Surf Rescue – Australia (30.12.16)
The year 2017 is the 110th anniversary of the formation of Australia’s Surf Life Saving organisation. To this day it is one of the world’s most efficient and successful volunteer lifesaving forces.
Covering a whopping 36,000kms of Australian beaches, the famous yellow and red life savers oversee up to 100 million beach visits a year, across 12,000 beaches. Their safety strike rate is extraordinary: they rescue on average 35 people a day, while conducting 143 preventative actions an hour. This is in addition to countless hours of surf safety promotions and educational sessions.
All this is a far cry from its humble beginnings, when representatives from Sydney Surf Life Saving Clubs banded together to form the Surf Bathing Association of New South Wales, in response to the increase in surf-bathing numbers, and subsequent drownings, at the turn of the century. Since these early days, countless locals’ and tourists’ lives have been saved, thanks to the dedication and expertise of generations of Australian surfing experts.
As any visitor to any Australian public beach today can testify, however proficient a swimmer you are, the fact that such a dedicated and skilled set of surf experts is on hand to mark out and patrol the beaches, is a huge advantage. It allows millions of otherwise under-protected visitors to enjoy one of Australia’s most exciting selection of natural tourism resources.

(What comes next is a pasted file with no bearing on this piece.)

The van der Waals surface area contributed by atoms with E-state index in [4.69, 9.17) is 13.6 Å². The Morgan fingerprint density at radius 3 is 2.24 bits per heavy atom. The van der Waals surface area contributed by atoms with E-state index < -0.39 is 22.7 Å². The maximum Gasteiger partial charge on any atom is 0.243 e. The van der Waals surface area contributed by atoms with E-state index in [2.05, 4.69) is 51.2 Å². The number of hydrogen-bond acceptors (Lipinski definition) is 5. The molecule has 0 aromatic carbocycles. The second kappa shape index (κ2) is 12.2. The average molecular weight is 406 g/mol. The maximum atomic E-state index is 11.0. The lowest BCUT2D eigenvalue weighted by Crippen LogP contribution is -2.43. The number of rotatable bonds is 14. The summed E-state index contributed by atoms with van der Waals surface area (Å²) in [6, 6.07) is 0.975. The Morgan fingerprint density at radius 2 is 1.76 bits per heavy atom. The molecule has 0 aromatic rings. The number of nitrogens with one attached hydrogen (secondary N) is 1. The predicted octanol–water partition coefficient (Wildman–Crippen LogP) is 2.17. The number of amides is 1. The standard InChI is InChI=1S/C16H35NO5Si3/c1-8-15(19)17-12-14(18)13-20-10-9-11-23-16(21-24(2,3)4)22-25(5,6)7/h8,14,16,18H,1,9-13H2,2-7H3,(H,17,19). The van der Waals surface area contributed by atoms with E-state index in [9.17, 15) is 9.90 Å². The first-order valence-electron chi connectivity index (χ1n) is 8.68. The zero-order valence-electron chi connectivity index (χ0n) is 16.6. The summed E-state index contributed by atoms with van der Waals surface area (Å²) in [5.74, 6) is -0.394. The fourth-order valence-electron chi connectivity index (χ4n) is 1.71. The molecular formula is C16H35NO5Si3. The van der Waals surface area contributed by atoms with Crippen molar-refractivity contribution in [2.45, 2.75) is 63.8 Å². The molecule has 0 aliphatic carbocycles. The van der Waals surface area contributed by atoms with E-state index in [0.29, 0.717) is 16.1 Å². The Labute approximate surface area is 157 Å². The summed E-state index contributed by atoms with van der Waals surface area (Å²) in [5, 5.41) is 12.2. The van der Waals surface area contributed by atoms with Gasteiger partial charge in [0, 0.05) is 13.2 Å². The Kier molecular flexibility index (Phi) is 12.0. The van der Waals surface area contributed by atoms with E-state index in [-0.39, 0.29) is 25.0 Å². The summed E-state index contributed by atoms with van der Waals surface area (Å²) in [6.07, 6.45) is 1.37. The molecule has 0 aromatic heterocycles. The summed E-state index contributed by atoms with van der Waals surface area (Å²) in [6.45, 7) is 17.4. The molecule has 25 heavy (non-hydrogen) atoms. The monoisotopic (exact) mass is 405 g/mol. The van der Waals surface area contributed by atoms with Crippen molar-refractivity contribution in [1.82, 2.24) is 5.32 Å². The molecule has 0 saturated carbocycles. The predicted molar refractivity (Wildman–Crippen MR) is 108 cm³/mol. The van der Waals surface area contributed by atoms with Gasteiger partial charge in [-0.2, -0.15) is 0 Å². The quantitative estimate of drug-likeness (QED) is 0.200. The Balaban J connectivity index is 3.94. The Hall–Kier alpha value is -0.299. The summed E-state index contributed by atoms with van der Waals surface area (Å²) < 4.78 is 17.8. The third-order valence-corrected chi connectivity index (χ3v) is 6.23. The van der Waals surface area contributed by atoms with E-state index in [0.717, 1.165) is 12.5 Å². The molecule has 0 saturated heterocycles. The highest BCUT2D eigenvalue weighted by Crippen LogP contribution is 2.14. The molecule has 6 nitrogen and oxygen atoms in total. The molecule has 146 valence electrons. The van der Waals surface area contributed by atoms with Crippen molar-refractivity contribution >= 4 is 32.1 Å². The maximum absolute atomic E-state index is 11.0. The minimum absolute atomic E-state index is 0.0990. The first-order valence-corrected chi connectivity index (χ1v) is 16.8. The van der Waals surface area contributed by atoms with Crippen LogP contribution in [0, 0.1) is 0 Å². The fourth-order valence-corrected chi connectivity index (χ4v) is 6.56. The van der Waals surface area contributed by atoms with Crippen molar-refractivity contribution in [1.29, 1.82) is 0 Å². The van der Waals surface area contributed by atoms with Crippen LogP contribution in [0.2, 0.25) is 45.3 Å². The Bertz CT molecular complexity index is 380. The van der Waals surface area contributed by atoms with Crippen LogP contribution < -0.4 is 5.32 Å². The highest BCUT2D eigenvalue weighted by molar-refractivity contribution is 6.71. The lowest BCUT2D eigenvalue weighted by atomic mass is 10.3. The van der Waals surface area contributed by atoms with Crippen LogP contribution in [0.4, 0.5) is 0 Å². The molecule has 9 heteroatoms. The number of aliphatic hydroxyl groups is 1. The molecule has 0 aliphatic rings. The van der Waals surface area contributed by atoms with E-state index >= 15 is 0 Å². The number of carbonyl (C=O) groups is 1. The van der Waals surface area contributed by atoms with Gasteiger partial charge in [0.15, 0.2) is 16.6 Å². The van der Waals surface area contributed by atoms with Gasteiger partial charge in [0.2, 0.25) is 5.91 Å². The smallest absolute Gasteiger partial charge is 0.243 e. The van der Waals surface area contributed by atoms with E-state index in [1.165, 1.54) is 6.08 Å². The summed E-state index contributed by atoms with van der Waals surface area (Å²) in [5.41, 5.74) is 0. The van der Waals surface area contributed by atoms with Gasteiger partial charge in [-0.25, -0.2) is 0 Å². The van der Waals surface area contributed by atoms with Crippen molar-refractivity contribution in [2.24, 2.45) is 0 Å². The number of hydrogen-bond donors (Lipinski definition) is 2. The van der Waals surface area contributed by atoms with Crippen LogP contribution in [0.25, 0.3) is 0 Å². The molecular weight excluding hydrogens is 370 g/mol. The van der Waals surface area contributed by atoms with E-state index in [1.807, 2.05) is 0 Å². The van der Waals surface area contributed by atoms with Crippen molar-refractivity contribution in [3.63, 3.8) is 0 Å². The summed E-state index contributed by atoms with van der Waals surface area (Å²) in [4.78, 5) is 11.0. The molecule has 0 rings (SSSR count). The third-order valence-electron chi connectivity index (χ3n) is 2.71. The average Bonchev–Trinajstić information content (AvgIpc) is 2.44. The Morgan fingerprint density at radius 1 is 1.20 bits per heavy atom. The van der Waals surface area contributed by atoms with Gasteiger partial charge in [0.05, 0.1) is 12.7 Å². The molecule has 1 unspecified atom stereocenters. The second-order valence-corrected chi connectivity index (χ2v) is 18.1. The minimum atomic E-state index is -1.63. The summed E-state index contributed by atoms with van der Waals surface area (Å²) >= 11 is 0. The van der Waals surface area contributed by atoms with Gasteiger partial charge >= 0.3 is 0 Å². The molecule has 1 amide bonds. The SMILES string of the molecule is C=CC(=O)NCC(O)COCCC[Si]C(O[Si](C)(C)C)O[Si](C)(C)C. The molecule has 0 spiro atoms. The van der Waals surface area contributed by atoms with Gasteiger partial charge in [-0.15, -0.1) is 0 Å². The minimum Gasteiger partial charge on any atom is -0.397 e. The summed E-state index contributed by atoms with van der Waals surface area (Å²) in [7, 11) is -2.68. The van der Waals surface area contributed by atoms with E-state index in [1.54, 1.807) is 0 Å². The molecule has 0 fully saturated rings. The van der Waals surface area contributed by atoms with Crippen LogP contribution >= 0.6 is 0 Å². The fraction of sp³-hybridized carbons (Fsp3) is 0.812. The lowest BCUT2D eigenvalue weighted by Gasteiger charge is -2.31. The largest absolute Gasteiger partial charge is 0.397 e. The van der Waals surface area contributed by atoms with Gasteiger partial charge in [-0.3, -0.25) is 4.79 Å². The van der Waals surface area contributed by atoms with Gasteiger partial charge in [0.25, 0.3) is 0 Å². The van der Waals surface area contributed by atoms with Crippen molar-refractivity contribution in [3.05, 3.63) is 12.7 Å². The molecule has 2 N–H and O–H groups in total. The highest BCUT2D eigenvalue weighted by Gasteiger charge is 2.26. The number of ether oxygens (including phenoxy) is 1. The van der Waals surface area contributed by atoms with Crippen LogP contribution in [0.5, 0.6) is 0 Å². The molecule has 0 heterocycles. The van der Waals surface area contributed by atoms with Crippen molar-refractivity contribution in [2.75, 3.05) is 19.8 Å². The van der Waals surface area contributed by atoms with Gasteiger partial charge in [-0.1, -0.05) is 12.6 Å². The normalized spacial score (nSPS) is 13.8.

On a personal level I have always been hugely grateful for their presence, not least as the first time I entered a ‘proper’ wave environment, aged 19, I nearly broke my neck: a result of underestimating the sheer power of the surf.
One example of how proactive the organisation is can be seen in their present initiative to engage the Australian Asian community, who suffer from low levels of swimming proficiency. This has recently resulted in a disproportionate number of drownings.
British authorities could do well to learn from this. During last summer, seven people drowned at Camber Sands, and the local council blamed the deaths on the limitations of ‘non-swimming persons of a certain culture’. Why a beach with around 25,000 people each hot summer’s day had no lifeguards in attendance is a question that needs to be asked.
So while enjoying holidays and high days around Australian beaches, especially at this time of year, be grateful for the volunteers at Surf Life Saving Australia. With eyes on the future, they are committed to reducing coastal drownings by 50% by 2020.